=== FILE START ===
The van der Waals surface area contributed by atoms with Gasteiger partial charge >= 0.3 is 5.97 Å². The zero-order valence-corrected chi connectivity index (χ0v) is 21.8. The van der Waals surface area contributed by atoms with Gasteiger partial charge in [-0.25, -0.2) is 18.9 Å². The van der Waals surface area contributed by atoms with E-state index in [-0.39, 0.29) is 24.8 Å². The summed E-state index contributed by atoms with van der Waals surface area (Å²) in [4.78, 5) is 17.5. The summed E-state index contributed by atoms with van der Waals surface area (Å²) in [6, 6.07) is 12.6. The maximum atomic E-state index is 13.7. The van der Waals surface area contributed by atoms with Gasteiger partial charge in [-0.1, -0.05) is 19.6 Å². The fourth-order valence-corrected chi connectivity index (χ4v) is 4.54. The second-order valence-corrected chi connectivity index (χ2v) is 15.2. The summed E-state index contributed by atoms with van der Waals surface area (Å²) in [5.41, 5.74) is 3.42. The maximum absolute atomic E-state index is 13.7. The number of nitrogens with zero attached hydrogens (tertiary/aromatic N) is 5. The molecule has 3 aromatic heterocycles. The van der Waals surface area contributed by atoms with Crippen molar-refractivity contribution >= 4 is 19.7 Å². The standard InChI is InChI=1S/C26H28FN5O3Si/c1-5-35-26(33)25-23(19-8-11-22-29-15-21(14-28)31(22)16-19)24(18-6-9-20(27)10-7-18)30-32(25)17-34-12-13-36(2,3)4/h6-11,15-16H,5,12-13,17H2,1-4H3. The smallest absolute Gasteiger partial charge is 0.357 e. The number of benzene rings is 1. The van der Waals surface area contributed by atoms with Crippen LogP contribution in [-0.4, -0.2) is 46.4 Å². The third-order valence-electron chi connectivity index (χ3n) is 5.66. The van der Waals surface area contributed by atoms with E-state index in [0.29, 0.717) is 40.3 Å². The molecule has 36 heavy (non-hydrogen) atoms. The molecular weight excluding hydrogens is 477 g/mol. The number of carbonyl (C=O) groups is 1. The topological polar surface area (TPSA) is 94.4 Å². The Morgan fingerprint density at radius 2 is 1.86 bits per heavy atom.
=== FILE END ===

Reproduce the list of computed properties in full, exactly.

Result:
The van der Waals surface area contributed by atoms with Gasteiger partial charge >= 0.3 is 5.97 Å². The zero-order valence-corrected chi connectivity index (χ0v) is 21.8. The van der Waals surface area contributed by atoms with Gasteiger partial charge in [-0.25, -0.2) is 18.9 Å². The van der Waals surface area contributed by atoms with E-state index in [-0.39, 0.29) is 24.8 Å². The summed E-state index contributed by atoms with van der Waals surface area (Å²) in [4.78, 5) is 17.5. The summed E-state index contributed by atoms with van der Waals surface area (Å²) in [6, 6.07) is 12.6. The maximum atomic E-state index is 13.7. The van der Waals surface area contributed by atoms with Gasteiger partial charge in [-0.1, -0.05) is 19.6 Å². The fourth-order valence-corrected chi connectivity index (χ4v) is 4.54. The second-order valence-corrected chi connectivity index (χ2v) is 15.2. The summed E-state index contributed by atoms with van der Waals surface area (Å²) in [5.41, 5.74) is 3.42. The maximum absolute atomic E-state index is 13.7. The number of nitrogens with zero attached hydrogens (tertiary/aromatic N) is 5. The molecule has 3 aromatic heterocycles. The van der Waals surface area contributed by atoms with Crippen molar-refractivity contribution >= 4 is 19.7 Å². The standard InChI is InChI=1S/C26H28FN5O3Si/c1-5-35-26(33)25-23(19-8-11-22-29-15-21(14-28)31(22)16-19)24(18-6-9-20(27)10-7-18)30-32(25)17-34-12-13-36(2,3)4/h6-11,15-16H,5,12-13,17H2,1-4H3. The smallest absolute Gasteiger partial charge is 0.357 e. The number of benzene rings is 1. The van der Waals surface area contributed by atoms with Crippen LogP contribution in [-0.4, -0.2) is 46.4 Å². The third-order valence-electron chi connectivity index (χ3n) is 5.66. The van der Waals surface area contributed by atoms with E-state index in [0.29, 0.717) is 40.3 Å². The molecule has 36 heavy (non-hydrogen) atoms. The molecular weight excluding hydrogens is 477 g/mol. The number of carbonyl (C=O) groups is 1. The topological polar surface area (TPSA) is 94.4 Å². The Morgan fingerprint density at radius 2 is 1.86 bits per heavy atom.